Flying Pigs

Dame Carcas

Pursuing the porcine theme, I recall a couple of weeks spent slumming it in the city of Carcassonne, and being much amused by the legend of Dame Carcas, which goes something like this: In 760, Pepin the Short (love those medieval sobriquets), King of the Franks, re-conquered most of southern France from the Saracen invader. But Carcassonne held out. There was a long siege. The enterprising Dame Carcas, widow of the Lord of the castle, devised a strategy to save the city. She fed the last remaining pig with the last remaining sack of grain and had the unfortunate beast tossed from the ramparts, to indicate to the besieging army that food was plentiful within the city walls. According to the Carcassone city council’s tourist office pamphlet: “the astonished assailants concluded that the inhabitants still had enough food in stock to stave off famine and weren’t about to surrender any time soon. And so they gave up and quickly lifted the siege. Dame Carcas rang all the bells of the city all day long to celebrate the victory. Legend has it that Dame “Carcas sonne” (Dame “Carcas rings”) is where the name of the city came from.”

The only other incident I know relating to an airborne pig takes place in Graham Greene’s short story ‘A shocking accident’, in which an English schoolboy, Jerome, is summonsed to the study of his housemaster, Mr Wordsworth, to be told that his father has had a terrible accident. Assuming, wrongly, that his father has been shot – Jerome worships his father and has fantasised a life for him in the British Secret Services – he is disappointed to discover that he met with a rather more exotic end:

‘Did they shoot him through the heart?’

‘I beg your pardon. What did you say, Jerome?’

‘Did they shoot him through the heart?’

‘Nobody shot him, Jerome. A pig fell on him.’ An inexplicable convulsion took place in the nerves of Mr Wordsworth’s face; it really looked for a moment as though he were going to laugh. He closed his eyes, composed his features and said rapidly as though it were necessary to expel the story as rapidly as possible. ‘Your father was walking along a street in Naples when a pig fell on him. A shocking accident. Apparently in the poorer quarters of Naples they keep pigs on their balconies. This one was on the fifth floor. It had grown too fat. The balcony broke. The pig fell on your father.’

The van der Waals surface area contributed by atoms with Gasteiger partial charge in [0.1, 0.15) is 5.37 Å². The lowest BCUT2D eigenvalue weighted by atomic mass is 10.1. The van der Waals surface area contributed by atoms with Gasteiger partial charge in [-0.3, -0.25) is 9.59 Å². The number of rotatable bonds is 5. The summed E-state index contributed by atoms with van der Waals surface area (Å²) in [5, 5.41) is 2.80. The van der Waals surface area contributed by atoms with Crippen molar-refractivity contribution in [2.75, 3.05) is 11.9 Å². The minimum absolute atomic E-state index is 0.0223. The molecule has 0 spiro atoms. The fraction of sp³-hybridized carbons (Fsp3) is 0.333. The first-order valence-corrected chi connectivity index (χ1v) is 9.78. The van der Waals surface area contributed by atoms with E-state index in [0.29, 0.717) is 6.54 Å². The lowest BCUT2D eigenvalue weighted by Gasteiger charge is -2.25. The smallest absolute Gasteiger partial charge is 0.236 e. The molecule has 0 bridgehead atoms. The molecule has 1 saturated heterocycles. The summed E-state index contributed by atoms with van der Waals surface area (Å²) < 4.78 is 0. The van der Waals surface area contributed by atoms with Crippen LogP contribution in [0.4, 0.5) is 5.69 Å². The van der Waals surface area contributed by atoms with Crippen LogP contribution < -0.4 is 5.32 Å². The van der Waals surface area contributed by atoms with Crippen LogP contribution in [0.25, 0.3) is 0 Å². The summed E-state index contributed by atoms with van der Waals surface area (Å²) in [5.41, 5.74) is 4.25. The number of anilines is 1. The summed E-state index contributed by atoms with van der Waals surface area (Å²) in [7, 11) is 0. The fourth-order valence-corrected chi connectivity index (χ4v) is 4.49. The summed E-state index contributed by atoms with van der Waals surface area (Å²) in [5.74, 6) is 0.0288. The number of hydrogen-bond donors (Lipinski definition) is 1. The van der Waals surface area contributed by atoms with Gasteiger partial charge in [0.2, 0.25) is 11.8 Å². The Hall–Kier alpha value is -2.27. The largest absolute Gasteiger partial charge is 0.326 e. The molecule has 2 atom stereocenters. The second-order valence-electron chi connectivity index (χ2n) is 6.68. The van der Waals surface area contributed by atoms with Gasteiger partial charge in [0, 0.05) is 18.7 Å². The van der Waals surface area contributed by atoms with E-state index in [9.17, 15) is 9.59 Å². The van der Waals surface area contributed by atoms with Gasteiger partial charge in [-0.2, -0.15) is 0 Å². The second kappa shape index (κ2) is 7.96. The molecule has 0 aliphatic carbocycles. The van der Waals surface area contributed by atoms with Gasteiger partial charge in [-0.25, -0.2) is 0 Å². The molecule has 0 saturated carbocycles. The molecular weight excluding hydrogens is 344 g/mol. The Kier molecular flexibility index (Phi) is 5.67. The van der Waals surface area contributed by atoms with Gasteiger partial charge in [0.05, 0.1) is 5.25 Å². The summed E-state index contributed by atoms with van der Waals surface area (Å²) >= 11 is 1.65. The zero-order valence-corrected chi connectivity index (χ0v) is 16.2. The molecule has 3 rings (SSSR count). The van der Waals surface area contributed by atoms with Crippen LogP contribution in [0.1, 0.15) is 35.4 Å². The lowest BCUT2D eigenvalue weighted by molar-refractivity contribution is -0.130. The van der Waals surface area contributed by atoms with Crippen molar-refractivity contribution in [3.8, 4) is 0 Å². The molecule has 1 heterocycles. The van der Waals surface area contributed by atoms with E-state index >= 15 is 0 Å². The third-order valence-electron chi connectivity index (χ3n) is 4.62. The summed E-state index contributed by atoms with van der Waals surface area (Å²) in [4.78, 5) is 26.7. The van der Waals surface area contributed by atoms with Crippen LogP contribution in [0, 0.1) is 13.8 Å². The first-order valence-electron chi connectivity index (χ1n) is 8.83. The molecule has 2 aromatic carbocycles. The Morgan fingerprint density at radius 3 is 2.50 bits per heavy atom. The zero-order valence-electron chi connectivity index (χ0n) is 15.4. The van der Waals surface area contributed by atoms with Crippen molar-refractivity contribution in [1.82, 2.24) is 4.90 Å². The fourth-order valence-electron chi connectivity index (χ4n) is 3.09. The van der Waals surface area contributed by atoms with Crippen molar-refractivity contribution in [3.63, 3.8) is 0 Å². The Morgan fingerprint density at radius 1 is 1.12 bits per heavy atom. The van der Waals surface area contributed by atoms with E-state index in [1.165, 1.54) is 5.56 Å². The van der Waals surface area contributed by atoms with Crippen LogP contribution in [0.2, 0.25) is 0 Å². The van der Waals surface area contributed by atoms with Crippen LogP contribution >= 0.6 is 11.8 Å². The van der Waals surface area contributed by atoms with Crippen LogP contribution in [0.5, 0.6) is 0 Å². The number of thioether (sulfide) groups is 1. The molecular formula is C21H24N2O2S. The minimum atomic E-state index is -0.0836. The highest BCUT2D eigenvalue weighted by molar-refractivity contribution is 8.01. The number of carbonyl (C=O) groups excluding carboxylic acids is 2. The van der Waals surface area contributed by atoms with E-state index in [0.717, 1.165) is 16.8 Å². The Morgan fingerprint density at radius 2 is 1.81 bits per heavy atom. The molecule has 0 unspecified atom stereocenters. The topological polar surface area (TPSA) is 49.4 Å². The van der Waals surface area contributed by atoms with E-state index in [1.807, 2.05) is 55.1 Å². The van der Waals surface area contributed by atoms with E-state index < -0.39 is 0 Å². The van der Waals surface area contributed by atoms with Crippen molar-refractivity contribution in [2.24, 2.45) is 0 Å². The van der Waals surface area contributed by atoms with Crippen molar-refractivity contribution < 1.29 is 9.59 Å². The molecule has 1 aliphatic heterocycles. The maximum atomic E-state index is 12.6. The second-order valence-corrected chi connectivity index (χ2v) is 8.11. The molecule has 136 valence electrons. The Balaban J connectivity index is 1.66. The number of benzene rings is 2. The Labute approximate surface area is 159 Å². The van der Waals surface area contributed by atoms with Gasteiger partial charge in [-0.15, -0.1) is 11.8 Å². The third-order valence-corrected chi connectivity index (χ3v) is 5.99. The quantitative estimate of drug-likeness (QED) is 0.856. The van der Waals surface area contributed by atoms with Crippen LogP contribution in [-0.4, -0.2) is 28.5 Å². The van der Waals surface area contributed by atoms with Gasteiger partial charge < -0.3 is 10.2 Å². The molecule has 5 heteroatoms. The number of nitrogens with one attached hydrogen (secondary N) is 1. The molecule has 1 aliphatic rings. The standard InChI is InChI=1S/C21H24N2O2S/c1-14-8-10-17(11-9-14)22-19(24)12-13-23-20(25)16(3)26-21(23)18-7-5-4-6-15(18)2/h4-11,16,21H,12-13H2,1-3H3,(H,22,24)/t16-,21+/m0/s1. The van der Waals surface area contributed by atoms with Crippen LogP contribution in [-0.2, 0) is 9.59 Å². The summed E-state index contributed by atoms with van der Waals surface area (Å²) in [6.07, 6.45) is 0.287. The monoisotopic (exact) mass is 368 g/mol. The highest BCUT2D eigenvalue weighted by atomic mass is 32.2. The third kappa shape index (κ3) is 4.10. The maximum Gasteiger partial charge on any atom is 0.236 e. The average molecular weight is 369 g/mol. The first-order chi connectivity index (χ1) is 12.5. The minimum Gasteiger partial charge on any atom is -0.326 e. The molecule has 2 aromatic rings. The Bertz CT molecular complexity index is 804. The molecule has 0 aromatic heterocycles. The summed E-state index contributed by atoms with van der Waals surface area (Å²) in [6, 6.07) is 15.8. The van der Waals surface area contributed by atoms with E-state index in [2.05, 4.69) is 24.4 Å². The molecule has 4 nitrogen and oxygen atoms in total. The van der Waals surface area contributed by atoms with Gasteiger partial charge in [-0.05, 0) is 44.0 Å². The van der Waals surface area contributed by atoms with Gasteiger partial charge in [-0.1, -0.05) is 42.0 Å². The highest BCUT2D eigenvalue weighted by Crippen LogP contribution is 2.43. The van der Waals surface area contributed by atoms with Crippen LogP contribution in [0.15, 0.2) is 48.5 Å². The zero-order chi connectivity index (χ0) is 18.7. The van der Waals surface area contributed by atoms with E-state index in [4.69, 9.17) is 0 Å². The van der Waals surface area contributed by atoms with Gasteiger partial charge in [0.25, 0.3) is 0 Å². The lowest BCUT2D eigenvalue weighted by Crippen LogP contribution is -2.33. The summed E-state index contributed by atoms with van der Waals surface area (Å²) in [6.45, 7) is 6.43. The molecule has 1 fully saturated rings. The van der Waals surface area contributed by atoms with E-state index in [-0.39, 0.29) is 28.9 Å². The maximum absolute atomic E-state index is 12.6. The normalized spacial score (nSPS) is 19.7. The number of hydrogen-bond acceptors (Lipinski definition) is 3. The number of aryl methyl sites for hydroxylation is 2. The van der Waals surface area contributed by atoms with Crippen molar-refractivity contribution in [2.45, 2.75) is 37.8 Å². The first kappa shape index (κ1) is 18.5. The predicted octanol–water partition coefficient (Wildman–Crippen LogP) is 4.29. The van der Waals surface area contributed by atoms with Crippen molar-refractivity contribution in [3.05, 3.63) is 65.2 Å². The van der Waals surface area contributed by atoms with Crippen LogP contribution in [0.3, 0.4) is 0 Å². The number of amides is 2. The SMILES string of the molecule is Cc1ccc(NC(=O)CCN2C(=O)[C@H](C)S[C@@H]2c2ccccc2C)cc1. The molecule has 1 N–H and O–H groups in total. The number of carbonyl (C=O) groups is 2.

Mr Wordsworth left his desk rapidly and went to the window, turning his back on Jerome. He shook a little with emotion.

Jerome said, ‘What happened to the pig?’

I am sure there must be third airborne pig, somewhere in history or legend or literature, but cannot bring it to mind. If anyone knows what it is, please do post.





5 Comments on “Flying Pigs

  1. Hay una película maravillosa que se llama “Cuando los chanchos vuelen”(Le cochon de gaza, Francia-Bélgica- Alemania / 2011) / Dirección y guión: Sylvain Estibal / Fotografía: Romain Winding / Edición: Damien Keyeux / Música: Acqualactica y Boogie Balagan / Dirección de producción : Albrecht Konrad / Elenco: Sasson Gabai, Baya Belal, Myriam Tekaia, Gassan Abbas, Ulrich Tukur, Khalifa Natour. Pero no me acuerdo de chanchos literarios en este momento.


  2. According to the old Wikipedia, in 1909 John-Moore Brabazon, 1st Baron Brabazon of Tara (not a relative of mine), “as a joke to prove that pigs could fly, (he) put a small pig in a waste-paper basket tied to a wing-strut of his aeroplane. This may have been the first live cargo flight by aeroplane”.


  3. If somebody could read in Spanish, here is a link to a very interesting history about the pig, from Antiquity until now :

    And by the way, in Barcelona exists a beer called Cerdos Voladores (“Flying Pigs”). You can check here:
    It said that is brewed by Barcelona Beer Company and that it has a style similar to the India Pale Ale (IPA). Cheers!


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